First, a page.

Military government confirms transfer of deposed leader from house arrest to prison compound.
Myanmar’s deposed leader Aung San Suu Kyi has been transferred from a secret detention location to solitary confinement in a prison compound in the capital, Naypyidaw, a spokesman for the country’s military government said.
“In accordance with criminal laws … [Aung San Suu Kyi] has been kept in solitary confinement in prison” since Wednesday, Zaw Min Tun said in a statement on Thursday.
Aung San Suu Kyi was arrested on February 1, 2021, when the army seized power from her elected government. She was initially held at her residence in the capital, but was later moved to at least one other location, and for about the past year was held at an undisclosed location, generally assumed to be on a military base.
That location was reportedly a residence where she had nine people to help with her living arrangements, along with a dog that was a gift arranged by one of her sons.
A source with knowledge of her transfer said the 77-year-old “acts like before and is in strong spirits”.
“She is used to facing any kind of situation calmly,” the source, who requested anonymity, told the AFP news agency.
Separately on Thursday, Tom Andrews, the United Nations special rapporteur on the situation of human rights in Myanmar, urged the international community to do more to address the crisis in the country that was triggered by last year’s coup as the number of people killed in the military’s crackdown on its opponents exceeded 2,000.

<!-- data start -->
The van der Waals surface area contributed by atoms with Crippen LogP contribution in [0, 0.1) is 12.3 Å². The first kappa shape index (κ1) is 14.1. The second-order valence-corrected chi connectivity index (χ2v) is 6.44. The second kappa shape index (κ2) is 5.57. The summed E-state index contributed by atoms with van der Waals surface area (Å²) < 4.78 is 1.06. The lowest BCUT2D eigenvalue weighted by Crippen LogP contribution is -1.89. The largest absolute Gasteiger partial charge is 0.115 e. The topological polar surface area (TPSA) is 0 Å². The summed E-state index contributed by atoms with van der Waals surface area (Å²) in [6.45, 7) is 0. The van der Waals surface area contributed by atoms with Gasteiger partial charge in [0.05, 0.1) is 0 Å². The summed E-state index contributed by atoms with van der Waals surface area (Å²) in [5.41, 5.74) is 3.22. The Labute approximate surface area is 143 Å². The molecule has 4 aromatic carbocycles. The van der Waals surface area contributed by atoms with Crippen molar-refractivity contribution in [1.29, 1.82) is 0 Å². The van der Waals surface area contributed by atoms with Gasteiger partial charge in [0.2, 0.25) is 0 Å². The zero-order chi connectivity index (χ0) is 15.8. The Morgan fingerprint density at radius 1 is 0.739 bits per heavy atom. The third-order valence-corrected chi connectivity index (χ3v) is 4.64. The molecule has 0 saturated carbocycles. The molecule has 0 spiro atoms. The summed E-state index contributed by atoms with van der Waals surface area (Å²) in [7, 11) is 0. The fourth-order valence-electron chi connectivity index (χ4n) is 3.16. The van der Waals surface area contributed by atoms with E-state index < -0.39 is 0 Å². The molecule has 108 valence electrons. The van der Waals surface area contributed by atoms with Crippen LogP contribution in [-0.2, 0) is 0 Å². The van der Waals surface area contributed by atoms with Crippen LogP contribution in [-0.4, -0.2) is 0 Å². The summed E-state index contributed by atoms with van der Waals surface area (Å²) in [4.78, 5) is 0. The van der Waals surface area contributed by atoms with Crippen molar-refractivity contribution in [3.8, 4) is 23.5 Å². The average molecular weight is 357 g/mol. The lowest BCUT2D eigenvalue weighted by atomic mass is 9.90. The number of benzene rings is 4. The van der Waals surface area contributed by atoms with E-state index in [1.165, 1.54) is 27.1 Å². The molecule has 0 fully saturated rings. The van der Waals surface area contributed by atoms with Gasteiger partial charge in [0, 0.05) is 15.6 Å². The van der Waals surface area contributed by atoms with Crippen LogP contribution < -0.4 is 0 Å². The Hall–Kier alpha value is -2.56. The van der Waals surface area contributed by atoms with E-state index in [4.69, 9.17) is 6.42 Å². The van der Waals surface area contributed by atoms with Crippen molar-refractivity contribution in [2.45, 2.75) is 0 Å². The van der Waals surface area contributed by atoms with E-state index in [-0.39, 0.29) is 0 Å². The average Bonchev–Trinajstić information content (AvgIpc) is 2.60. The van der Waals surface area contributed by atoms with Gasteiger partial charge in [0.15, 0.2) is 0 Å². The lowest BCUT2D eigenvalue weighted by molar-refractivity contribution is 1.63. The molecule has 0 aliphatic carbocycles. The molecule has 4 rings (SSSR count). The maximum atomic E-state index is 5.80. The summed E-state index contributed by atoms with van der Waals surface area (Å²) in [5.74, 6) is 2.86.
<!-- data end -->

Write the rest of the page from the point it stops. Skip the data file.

“Too much is at stake for Myanmar and its people to accept complacency and inaction by the international community,” he said in a statement.
Phil Robertson, deputy director at Human Rights Watch in Asia, said the generals’ move was “quite clearly” aimed to punish and intimidate the Nobel laureate and her supporters.
“They are trying to show they are tough, they are trying to claim that Aung San Suu Kyi is not going to be able to stay in house arrest with her domestic servants and her dog and will face solitary confinement,” he told Al Jazeera.
“This is going to inflame the hostility of her supporters across the country against the military junta. I think it’s going to backfire spectacularly, this is a junta that doesn’t listen to anybody and just goes its own way.”
Aung San Suu Kyi has been tried on multiple charges, including corruption, at a special court in Naypyidaw that began hearings on May 24, 2021. Each of the 11 corruption counts she faces is punishable by up to 15 years in prison.
She has already been convicted of corruption, incitement against the military, breaching COVID-19 rules and breaking a telecommunications law, with a court sentencing her to 11 years so far.
Aung San Suu Kyi’s supporters and rights groups say the charges against her are politically motivated and are an attempt to discredit her and legitimise the military’s seizure of power while keeping her from returning to politics.
Her lawyers have been banned from speaking to the media and journalists barred from her trial.
Aung San Suu Kyi spent about 15 years in detention under a previous military government, but virtually all of it was under house arrest at her family home in Yangon, the country’s biggest city.